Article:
I had to remain alive. . . . It was up to me to save the life of the mothers, if there was no other way, then by destroying the life of their unborn children.
For a woman in Auschwitz there were few, if any, "crimes" greater than pregnancy. Normally, as numerous survivors attest, only if the baby perished did the mother have a chance to prolong her life. In that place there was little respite from the inhuman: "No one will ever know what it meant to me to destroy those babies," Dr. Gisella Perl testifies in her memoir, I Was a Doctor in Auschwitz, which was first published in 1948. To destroy life to preserve life--that "choiceless choice" was among the monstrous cruelties forced uniquely on women during the Holocaust and at Auschwitz in particular.
A Hungarian Jew, Dr. Gisella Perl was an obstetrician and gynecologist who practiced medicine in her hometown of Sighet. Her husband was a surgeon; before the Germans arrived in 1944, they operated a small hospital. Except for her daughter Gabriella, who was hidden during the war with a non-Jewish family, Perl and her family were seized by the Gestapo and deported to Auschwitz-Birkenau. There the infamous Dr. Josef Mengele "selected" her to run a "hospital" ward within the confines of the death camp. Under the most primitive conditions--no beds, bandages, drugs, or instruments--she tended the tortured, starving, diseased, and dying with her only remedies: "words, encouragement, tenderness."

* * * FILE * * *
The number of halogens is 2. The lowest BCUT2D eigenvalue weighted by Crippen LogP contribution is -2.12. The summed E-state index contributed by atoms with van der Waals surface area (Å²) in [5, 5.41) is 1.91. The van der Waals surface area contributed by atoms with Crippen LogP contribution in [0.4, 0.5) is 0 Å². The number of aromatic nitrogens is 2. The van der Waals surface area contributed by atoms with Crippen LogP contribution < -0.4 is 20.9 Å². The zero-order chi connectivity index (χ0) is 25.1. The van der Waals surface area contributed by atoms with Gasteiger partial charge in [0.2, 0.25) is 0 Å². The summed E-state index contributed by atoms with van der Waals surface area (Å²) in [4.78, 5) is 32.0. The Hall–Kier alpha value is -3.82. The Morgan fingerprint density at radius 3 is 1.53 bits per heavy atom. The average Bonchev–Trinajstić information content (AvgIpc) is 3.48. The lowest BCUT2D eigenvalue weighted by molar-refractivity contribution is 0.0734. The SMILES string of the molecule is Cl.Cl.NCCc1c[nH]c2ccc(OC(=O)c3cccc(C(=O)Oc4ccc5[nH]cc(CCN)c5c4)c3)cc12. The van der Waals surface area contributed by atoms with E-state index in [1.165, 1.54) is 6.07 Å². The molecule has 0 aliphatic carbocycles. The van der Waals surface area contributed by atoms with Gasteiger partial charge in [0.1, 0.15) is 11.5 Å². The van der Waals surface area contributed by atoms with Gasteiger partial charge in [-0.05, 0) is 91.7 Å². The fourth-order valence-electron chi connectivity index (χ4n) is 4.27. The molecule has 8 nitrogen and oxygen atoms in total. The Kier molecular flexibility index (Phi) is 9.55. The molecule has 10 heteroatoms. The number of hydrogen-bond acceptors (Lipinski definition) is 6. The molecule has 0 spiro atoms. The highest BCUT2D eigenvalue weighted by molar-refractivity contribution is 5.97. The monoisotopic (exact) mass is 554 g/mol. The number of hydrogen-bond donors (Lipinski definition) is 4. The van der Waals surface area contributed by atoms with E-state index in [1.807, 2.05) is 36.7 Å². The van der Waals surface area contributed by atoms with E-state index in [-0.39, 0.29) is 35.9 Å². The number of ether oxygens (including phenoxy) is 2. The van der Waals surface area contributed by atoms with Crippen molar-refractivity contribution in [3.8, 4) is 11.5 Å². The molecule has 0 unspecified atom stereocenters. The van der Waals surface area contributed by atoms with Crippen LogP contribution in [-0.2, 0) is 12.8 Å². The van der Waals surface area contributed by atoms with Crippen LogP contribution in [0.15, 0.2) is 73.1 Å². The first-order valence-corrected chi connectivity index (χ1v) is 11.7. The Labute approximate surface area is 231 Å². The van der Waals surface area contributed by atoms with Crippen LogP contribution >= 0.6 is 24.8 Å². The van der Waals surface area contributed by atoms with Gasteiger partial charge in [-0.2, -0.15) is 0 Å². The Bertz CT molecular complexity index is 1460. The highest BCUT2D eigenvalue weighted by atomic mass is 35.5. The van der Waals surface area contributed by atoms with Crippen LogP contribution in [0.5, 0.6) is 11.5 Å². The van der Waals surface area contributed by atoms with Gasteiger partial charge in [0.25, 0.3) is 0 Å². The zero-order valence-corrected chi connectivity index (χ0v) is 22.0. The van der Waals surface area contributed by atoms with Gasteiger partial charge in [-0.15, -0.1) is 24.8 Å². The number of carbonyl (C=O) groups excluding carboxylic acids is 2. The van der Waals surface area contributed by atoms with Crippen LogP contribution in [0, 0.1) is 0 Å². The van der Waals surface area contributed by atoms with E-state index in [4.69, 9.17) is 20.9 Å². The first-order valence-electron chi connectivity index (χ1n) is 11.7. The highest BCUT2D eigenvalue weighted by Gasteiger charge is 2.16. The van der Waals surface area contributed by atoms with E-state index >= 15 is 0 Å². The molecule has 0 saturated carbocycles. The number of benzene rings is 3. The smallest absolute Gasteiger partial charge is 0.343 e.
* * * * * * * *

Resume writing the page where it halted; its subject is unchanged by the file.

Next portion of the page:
When the Red Army approached in January 1945, the Germans evacuated Perl to Berlin, then to a labor camp near Hamburg, and finally to Bergen-Belsen. Liberated by the British in April 1945, she never again saw her parents or her